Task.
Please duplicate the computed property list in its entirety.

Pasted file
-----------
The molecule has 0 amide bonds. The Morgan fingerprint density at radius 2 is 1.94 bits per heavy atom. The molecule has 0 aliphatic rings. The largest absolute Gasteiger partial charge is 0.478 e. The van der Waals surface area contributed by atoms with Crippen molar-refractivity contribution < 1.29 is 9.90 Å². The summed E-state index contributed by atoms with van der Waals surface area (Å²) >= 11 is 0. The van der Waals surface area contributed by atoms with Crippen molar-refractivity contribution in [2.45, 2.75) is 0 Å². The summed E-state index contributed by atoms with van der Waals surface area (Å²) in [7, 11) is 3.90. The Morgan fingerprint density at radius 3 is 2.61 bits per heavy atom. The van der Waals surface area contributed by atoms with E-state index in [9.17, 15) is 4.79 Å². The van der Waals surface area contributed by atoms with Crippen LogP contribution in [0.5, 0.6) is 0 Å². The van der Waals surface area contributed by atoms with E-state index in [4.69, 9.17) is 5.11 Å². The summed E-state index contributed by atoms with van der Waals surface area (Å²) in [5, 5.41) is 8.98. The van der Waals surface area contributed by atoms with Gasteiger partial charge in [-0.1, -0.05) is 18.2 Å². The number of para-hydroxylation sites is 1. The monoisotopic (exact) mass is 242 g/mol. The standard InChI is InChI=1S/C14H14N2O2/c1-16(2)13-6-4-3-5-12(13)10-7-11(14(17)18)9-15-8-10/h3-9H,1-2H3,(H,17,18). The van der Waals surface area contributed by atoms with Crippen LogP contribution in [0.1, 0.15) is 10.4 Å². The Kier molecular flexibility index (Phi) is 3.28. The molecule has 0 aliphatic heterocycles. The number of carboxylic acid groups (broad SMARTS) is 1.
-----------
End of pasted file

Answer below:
The molecule has 0 amide bonds. The Morgan fingerprint density at radius 2 is 1.94 bits per heavy atom. The molecule has 0 aliphatic rings. The largest absolute Gasteiger partial charge is 0.478 e. The van der Waals surface area contributed by atoms with Crippen molar-refractivity contribution < 1.29 is 9.90 Å². The summed E-state index contributed by atoms with van der Waals surface area (Å²) >= 11 is 0. The van der Waals surface area contributed by atoms with Crippen molar-refractivity contribution in [2.45, 2.75) is 0 Å². The summed E-state index contributed by atoms with van der Waals surface area (Å²) in [7, 11) is 3.90. The Morgan fingerprint density at radius 3 is 2.61 bits per heavy atom. The van der Waals surface area contributed by atoms with E-state index in [9.17, 15) is 4.79 Å². The van der Waals surface area contributed by atoms with Crippen LogP contribution in [0.5, 0.6) is 0 Å². The van der Waals surface area contributed by atoms with E-state index in [4.69, 9.17) is 5.11 Å². The summed E-state index contributed by atoms with van der Waals surface area (Å²) in [5, 5.41) is 8.98. The van der Waals surface area contributed by atoms with Gasteiger partial charge in [-0.1, -0.05) is 18.2 Å². The number of para-hydroxylation sites is 1. The monoisotopic (exact) mass is 242 g/mol. The standard InChI is InChI=1S/C14H14N2O2/c1-16(2)13-6-4-3-5-12(13)10-7-11(14(17)18)9-15-8-10/h3-9H,1-2H3,(H,17,18). The van der Waals surface area contributed by atoms with Crippen LogP contribution in [0.1, 0.15) is 10.4 Å². The Kier molecular flexibility index (Phi) is 3.28. The molecule has 0 aliphatic heterocycles. The number of carboxylic acid groups (broad SMARTS) is 1.